Today on the Doc On The Run Podcast, we’re going to talk about my advice for a flat-footed runner who has a plantar plate injury that started from running on a treadmill.
I was on a call with a runner who has a plantar plate sprain and a plantar plate sprain is an injury to a very small ligament right at the base of the toe, usually the second toe, right where it attaches to the metatarsal and what we call the metatarsophalangeal joint at the ball of the foot. These are tough injuries to get better. I’ve had one myself, and when you get them, they’re really annoying because it seems like they get better very, very slowly, but you can make them worse very, very quickly. So it’s really important when you get one to identify the one thing that caused it so you stop doing it.
In this case, this was somebody who was flatfooted. He’d been running on a treadmill, and he got this plantar plate injury. And so we were talking about this during a phone call that we had, and it was a remote consultation where he had called me originally for a second opinion, and he was asking me about what to do. And so what I did was I actually explained to him during the call, and I actually recorded my portion of the call just to actually… My explanation recorded it for him, and I thought it might be useful for you because it really is, I think, good advice if you’re overpronator, if you have wide flat feet, and you have a plantar plate injury and you like to run on treadmills. In his case, it started when he is running on an incline treadmill with a angle up which, of course, makes it harder so it feels like you can do a better workout in a shorter amount of time. But it’s high risk, particularly when you have a plantar plate injury.
I’m going to play that for you now. You can listen to what I recorded for him as the explanation, and I think it may be really helpful for you. So we’re going to start that now.
Dr. Chris Segler:
So yeah, so first of all, I don’t ever put the treadmill on an incline. Never. I hate running on treadmills, but I’ve had times, like when I was doing Ironman training, that I would go to a medical conference or something, and I would go in Tahoe, for example, when I go to the conference, if it’s really nasty, it’s snowy, icy, whatever, it’s raining, too cold to run, I would go run for three or four hours on the treadmill. I know that I could cut that in half if I put it at a steep angle, but I’d never do that.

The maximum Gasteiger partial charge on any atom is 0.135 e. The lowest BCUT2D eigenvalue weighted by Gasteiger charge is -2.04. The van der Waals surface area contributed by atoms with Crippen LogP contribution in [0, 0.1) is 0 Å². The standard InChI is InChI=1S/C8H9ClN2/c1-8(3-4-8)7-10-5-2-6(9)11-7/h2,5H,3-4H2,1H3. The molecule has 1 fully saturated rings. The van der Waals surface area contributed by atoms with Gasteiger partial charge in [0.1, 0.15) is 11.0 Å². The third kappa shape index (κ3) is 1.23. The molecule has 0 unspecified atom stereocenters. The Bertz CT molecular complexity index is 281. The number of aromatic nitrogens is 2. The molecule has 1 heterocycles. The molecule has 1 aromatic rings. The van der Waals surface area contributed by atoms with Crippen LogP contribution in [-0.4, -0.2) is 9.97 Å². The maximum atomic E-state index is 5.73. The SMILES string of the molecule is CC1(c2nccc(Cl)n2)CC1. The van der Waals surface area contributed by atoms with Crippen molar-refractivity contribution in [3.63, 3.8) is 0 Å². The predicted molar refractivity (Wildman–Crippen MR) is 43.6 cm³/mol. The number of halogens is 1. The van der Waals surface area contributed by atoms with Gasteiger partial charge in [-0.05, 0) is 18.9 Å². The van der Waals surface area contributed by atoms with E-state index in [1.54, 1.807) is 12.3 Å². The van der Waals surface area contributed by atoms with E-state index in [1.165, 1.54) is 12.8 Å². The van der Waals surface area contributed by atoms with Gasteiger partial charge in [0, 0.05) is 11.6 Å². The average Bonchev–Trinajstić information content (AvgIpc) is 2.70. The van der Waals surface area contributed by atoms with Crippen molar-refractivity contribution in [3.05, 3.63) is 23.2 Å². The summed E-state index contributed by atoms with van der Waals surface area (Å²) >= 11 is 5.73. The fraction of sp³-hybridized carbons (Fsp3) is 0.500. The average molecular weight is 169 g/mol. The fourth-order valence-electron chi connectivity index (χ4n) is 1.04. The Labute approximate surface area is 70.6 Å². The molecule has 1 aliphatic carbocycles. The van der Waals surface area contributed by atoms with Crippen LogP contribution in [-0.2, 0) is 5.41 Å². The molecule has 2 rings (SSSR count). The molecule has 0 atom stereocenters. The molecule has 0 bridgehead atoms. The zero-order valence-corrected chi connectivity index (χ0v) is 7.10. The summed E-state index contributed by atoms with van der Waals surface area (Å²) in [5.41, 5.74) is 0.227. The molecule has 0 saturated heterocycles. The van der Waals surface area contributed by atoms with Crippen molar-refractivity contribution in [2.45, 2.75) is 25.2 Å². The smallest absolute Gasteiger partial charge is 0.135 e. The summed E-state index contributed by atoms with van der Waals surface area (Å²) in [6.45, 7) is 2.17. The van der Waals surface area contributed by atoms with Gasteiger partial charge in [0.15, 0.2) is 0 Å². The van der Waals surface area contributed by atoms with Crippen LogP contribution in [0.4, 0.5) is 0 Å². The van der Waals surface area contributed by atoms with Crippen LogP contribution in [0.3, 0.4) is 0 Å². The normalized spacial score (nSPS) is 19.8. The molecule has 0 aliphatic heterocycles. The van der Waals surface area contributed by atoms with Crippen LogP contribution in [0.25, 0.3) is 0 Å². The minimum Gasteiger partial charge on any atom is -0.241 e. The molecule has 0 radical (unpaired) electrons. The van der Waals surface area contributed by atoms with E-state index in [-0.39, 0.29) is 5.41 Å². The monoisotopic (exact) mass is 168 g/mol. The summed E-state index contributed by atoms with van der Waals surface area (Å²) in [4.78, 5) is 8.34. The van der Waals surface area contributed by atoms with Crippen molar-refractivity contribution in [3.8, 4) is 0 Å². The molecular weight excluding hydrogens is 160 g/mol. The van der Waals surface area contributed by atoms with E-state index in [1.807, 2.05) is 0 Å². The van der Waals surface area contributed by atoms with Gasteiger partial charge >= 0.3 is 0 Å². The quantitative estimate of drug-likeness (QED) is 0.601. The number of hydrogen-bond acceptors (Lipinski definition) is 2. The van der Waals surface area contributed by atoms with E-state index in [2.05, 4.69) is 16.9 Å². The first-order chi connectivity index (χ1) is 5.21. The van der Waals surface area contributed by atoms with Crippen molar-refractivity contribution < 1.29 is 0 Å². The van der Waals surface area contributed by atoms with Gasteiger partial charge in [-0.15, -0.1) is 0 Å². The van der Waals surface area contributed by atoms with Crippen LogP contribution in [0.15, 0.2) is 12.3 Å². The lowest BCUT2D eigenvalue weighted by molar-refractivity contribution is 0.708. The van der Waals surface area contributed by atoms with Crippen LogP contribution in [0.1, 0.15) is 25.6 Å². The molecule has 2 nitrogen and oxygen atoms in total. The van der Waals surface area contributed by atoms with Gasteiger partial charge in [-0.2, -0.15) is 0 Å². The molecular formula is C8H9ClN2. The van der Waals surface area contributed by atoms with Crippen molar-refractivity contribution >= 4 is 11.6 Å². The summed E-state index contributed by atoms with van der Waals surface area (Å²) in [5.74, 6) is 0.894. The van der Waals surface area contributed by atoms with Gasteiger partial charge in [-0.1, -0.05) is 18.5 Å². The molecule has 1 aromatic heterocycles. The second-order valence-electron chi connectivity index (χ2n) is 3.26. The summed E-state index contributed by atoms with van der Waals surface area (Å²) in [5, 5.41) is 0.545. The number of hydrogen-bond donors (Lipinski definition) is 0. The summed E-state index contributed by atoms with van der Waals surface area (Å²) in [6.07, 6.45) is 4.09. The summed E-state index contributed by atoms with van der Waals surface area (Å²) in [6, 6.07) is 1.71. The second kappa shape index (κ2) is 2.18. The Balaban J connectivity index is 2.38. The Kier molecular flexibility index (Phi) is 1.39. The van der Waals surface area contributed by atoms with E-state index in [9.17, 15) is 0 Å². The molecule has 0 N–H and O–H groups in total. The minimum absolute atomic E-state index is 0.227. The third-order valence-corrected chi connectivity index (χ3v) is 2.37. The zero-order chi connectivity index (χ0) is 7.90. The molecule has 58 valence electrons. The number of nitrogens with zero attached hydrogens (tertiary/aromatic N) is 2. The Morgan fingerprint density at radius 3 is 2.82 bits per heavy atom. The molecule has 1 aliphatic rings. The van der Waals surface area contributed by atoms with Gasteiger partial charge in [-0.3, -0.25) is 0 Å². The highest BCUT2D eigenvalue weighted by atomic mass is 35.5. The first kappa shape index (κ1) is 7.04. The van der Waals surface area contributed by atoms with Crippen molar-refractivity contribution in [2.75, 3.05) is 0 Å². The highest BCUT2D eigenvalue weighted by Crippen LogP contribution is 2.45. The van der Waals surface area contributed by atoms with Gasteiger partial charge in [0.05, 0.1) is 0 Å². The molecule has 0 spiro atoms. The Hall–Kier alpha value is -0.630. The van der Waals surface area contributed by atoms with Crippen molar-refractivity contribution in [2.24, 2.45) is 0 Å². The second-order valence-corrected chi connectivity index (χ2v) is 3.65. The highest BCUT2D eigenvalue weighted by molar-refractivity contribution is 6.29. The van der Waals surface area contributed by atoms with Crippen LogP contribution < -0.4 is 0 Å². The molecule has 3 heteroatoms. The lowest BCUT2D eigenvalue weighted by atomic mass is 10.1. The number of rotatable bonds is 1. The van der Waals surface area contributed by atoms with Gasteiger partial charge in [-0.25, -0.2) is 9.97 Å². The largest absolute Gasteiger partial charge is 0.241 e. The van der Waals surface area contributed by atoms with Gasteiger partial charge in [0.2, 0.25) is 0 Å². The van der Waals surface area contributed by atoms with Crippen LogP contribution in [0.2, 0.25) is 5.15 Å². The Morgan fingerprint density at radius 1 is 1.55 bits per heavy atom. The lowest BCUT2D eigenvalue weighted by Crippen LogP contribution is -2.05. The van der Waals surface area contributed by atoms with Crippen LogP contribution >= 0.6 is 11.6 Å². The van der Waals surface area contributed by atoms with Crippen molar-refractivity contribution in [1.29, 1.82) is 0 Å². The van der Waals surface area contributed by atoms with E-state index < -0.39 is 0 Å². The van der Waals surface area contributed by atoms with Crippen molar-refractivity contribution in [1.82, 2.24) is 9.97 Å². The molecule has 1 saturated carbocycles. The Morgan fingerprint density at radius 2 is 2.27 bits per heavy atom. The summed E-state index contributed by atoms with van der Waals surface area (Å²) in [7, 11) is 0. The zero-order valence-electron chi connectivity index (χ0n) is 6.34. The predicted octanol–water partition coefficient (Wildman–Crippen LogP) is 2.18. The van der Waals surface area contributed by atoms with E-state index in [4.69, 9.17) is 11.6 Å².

Yesterday, I ran about eight miles on a trail that’s close to where I live. I can run up Mount Tam and at least once a week, I run to the top of Mount Tam and back down on a trail that’s 16 miles, so it’s eight miles up and eight miles down. That doesn’t worry me, though, because it’s varied enough that it really spreads out the abuse. But man, to put in perspective, most people when I’m like, “Yeah, I ran to the top of East Peak today,” they’re like, “You did what?” And there are people who run, and they think it’s really crazy and really hard. But I would never get on a treadmill and run with it at an angle. I think it’s incredibly risky. And walking is the same. Walking’s almost worse because your heel is striking all the time, and that angle is really risky. And certainly in allbirds or anything not supportive is really going to be worse.
So that’s the first thing is don’t ever do that again. Don’t ever put the treadmill at an angle. Every time I run in the gym on a treadmill, the first thing I do, literally, is I get on the machine, and usually they’re different and I don’t keep up with them because I don’t like them. And I get on the treadmill and I basically turn it on, and I’ll look for the angle thing and make sure it’s at zero, that somebody didn’t leave it on some angle. So you have to be very cautious of that. And I also think just because the way the rubber hits your shoe and impacts it, that there’s just a much higher risk of getting plantar plate injuries and stuff because it was like a friction trauma kind of thing. But whatever, I’m not going to tell you don’t run on a treadmill. I just don’t like them personally.
Listen, I hope you found this helpful, and if you want to call like that, if you want to talk to me directly, you can call me, you can talk to me. You can also send me questions that you have during part of the Fast Track Challenge. But you can reach out to me, but you’ve got to think about what is really unique for you, just like in this case. So if you’re a runner and you have flat feet, if you have wide feet, you’ve got to think about the things that are causing your injuries and contributing to it getting aggravated, irritated, and not getting better.
That is the whole trick when you have a running injury. So you just don’t want to think that the advice for you is the same as the advice for somebody that has high arches. You do not want to think the advice for you as somebody with a wide foot is the same as somebody with a narrow foot. You’ve got to think about the variables, and if you do, you really can get back to running a whole lot faster.
If you like this episode, please like it, please share it, and I’ll see you in the next training.